Browsing named entities in Adam Badeau, Military history of Ulysses S. Grant from April 1861 to April 1865. Volume 3. You can also browse the collection for J. B. Fry or search for J. B. Fry in all documents.

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. The greater number of men we have, the shorter and less sanguinary will be the war. These representations were heartily seconded by Halleck, and had their proper effect. A call for five hundred thousand troops was issued by the President. The call was for five hundred thousand men, but from this number were deducted those already raised, under previous calls, in excess of demand; so that in reality only about three hundred thousand were summoned at this time.—See Report of Provost-Marshal General Fry. The response, however, was slow, and if volunteering flagged, the draft must be resorted to. But, when the conscription was ordered, a year before, the enemies of the government had broken out into absolute riot and resistance, burning the houses of prominent citizens, murdering defenceless negroes, and shooting down national officers on duty and in their uniform, in the greatest city of the North. A renewal of these scenes was now threatened, The people in many parts of t
h upon Augusta. General Cobb concurs. Both Cobb and Beauregard, however, greatly underrated Sherman's force, neither estimating it higher than thirty-five thousand. On the 20th, communication was cut between Augusta and Macon, and on the 21st, Fry, the commander at Augusta, reported to the rebel Secretary of War: The enemy are coming towards this place; I can save most of the powder-works and machinery, if permitted. I can collect about three thousand men. Shall I attempt to move machinery? This day Hardee ordered all his available force from Macon to Augusta. On the 22nd, Fry reported: Twentieth and Fourteenth corps, under Slocum, form left of Sherman's army, and is moving from Oconee river. May move either on Augusta or Savannah. Sherman, however, as we have seen, had no intention of attacking either Macon or Augusta. On the 22nd of November, he rode into Milledgeville, where the Twentieth corps had already arrived; and during that day the entire left wing was united, w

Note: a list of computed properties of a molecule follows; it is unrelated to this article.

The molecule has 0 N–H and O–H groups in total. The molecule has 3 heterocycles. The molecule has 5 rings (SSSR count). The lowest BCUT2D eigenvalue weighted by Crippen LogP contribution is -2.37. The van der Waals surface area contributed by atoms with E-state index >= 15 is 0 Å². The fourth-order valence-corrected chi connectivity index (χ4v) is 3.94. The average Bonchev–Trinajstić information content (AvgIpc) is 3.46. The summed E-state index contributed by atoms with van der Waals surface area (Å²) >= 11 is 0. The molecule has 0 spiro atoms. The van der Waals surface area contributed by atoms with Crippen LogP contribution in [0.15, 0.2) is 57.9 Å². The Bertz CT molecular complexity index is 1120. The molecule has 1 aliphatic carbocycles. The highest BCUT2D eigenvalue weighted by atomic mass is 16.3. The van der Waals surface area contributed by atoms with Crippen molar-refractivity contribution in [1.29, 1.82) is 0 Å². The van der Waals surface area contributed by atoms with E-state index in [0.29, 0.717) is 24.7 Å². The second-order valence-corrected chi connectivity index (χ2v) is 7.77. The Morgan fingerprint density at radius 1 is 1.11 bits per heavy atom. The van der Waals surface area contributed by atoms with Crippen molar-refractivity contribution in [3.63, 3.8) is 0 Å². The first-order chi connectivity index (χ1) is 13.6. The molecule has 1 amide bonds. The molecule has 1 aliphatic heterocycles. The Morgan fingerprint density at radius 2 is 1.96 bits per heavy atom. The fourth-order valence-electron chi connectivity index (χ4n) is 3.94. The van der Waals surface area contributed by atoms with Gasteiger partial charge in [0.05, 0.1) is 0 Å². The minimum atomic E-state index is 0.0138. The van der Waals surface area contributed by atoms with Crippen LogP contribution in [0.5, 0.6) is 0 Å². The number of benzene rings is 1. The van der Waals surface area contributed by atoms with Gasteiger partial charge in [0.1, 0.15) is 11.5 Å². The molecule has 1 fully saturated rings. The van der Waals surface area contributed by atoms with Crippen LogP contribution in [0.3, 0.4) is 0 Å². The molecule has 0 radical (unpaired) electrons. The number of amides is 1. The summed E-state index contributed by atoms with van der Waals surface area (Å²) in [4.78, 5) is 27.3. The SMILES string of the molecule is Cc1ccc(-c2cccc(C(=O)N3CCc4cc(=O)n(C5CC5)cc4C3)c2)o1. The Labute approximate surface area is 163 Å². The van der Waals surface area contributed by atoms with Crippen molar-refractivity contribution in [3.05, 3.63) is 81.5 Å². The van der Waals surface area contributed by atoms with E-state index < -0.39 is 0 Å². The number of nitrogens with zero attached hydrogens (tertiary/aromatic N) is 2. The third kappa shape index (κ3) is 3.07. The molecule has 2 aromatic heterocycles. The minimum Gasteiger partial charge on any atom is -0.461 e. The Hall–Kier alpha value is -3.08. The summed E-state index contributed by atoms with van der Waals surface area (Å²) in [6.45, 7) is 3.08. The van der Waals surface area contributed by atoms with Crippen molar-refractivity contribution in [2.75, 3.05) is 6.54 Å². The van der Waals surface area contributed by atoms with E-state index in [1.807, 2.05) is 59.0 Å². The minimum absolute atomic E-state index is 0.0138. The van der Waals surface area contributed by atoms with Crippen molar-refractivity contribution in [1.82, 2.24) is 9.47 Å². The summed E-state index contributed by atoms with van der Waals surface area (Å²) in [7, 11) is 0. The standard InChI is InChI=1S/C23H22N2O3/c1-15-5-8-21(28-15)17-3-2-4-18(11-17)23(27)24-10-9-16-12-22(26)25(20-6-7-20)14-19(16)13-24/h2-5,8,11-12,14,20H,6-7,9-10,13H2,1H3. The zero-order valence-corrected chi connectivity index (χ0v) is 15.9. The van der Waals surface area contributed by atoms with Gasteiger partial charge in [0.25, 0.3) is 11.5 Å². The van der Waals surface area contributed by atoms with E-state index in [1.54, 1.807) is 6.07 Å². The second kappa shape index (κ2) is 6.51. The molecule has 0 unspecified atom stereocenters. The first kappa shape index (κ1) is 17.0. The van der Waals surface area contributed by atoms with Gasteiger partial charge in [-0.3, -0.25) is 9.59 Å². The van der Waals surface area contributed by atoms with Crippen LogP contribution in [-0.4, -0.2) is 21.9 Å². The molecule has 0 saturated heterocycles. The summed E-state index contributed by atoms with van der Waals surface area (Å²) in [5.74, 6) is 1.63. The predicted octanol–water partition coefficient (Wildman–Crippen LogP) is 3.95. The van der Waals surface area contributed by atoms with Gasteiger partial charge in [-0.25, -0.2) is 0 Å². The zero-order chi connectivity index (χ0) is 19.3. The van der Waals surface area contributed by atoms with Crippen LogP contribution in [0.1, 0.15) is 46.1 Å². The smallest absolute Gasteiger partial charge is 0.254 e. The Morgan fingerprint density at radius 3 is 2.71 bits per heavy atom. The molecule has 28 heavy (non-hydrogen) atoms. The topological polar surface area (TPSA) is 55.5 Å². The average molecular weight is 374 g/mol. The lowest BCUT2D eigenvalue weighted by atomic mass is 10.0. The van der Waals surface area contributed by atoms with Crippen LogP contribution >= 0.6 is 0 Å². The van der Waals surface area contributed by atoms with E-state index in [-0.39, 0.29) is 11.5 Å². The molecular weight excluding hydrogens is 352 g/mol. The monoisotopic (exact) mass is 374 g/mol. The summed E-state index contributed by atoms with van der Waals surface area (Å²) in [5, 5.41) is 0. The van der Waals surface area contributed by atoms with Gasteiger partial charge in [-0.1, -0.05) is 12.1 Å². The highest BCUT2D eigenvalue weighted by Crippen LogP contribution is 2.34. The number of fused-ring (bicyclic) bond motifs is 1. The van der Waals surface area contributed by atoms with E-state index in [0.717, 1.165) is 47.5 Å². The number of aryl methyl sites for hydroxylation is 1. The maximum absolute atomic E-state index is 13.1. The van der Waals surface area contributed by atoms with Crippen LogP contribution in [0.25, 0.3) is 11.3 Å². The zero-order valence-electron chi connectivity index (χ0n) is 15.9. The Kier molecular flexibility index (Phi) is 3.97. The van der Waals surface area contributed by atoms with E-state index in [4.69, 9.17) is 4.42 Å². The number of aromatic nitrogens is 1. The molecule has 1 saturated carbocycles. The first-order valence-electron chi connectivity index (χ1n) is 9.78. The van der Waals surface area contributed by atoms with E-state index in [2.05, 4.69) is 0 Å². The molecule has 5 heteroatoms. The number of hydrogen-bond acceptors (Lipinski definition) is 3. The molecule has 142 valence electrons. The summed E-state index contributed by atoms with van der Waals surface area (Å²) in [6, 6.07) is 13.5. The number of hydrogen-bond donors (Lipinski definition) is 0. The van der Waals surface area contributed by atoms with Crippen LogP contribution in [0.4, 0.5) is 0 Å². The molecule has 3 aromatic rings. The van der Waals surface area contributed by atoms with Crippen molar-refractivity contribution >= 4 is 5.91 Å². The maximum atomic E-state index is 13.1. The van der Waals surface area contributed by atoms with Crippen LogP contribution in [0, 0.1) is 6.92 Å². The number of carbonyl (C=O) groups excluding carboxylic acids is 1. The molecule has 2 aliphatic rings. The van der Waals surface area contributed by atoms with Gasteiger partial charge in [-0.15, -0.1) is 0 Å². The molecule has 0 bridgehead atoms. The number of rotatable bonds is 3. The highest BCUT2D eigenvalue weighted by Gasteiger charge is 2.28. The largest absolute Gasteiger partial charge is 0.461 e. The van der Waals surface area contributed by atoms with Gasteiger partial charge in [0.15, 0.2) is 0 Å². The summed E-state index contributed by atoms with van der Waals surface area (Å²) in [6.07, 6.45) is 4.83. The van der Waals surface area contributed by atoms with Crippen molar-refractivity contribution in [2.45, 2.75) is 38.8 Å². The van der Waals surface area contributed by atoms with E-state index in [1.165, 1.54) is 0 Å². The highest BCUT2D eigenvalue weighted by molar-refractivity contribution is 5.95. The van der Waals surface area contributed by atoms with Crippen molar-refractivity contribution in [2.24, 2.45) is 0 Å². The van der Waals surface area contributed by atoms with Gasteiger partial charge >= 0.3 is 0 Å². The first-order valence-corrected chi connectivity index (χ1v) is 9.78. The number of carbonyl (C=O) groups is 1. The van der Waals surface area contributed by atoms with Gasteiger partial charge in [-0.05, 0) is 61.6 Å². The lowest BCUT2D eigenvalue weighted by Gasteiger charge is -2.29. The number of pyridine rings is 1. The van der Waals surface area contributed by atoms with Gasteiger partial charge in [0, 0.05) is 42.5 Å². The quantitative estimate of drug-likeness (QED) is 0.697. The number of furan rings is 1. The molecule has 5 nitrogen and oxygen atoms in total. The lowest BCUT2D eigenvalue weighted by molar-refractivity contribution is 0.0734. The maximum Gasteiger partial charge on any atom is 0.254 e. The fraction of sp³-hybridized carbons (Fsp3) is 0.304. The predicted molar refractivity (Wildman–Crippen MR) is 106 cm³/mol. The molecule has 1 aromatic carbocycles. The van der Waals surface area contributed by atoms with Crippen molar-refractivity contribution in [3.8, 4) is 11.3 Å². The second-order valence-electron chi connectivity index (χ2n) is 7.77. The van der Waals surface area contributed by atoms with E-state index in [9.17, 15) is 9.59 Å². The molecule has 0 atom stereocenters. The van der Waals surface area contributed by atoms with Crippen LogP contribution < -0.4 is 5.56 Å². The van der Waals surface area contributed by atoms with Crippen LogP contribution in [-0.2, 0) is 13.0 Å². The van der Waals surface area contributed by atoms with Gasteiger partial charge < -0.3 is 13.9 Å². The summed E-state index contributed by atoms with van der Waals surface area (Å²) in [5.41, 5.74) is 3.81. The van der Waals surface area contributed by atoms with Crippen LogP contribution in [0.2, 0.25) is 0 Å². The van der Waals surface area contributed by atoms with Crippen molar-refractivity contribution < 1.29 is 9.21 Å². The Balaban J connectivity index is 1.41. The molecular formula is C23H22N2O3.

servant, H. W. Halleck, Major-General, Chief of Staff. Rebel efforts in loyal States. General Townsend to General Fry.—(telegram.) Albany, New York, October 12, 164. Brigadier-General Fry, Provost-Marshal-General: I am just informedBrigadier-General Fry, Provost-Marshal-General: I am just informed that an effort is to be made to-day to capture the steamer Michigan, and release the prisoners on Johnson's Island, by a party that is to rendezvous at Port Keeler, said to be 2,000 strong. I have sent the persons bringing me the information dir be changed without notice at the place of registry. By command of Major-General John A. Dix. Captain Rogers to General Fry.—(telegram.) Buffalo, New York, October 30, 1864. Brigadier-General J. B. Fry, Provost-Marshal-General: The followBrigadier-General J. B. Fry, Provost-Marshal-General: The following telegram has just been received by me, dated Toronto, C. W., October 30, 1864. To Provost-Marshal, Buffalo: I have received information this afternoon, from a source which I think is entitled to confidence, that a party of Southern rebels
mmand, 379. Foster, General Robert S., at Deep Bottom, II., 473. Franklin, General W. B., in Red river campaign, II., 73; nominated by Grant to command four departments in one, 453. Franklin, battle of, III., 211-213. Fremont, Major-General J. C., in command of Western department, i., 10; appoints Grant to district of Southeast Missouri, 11; empowers Grant to take Paducah, 12; instructs Grant to make demonstrations on both sides of Mississippi, 14; superseded by Halleck 23. Fry, General in command of rebels at Augusta, III., 288. Gabions of cane and grape-vine at Vicksburg, i., 337. Gardner, General, surrenders Port Hudson to Banks, i., 392. Geary General Jno. W., at battle of Wauhatchie, 448-450; Lookout mountain, 497-501. Georgia, situation in, after fall of Atlanta III., 40; Sherman's plan for marching through, 42; Sherman destroys enemy's supplies, 222; rebel consternation at Sherman's progress in, 222; garrison of Wilmington ordered to, 223; alarm of re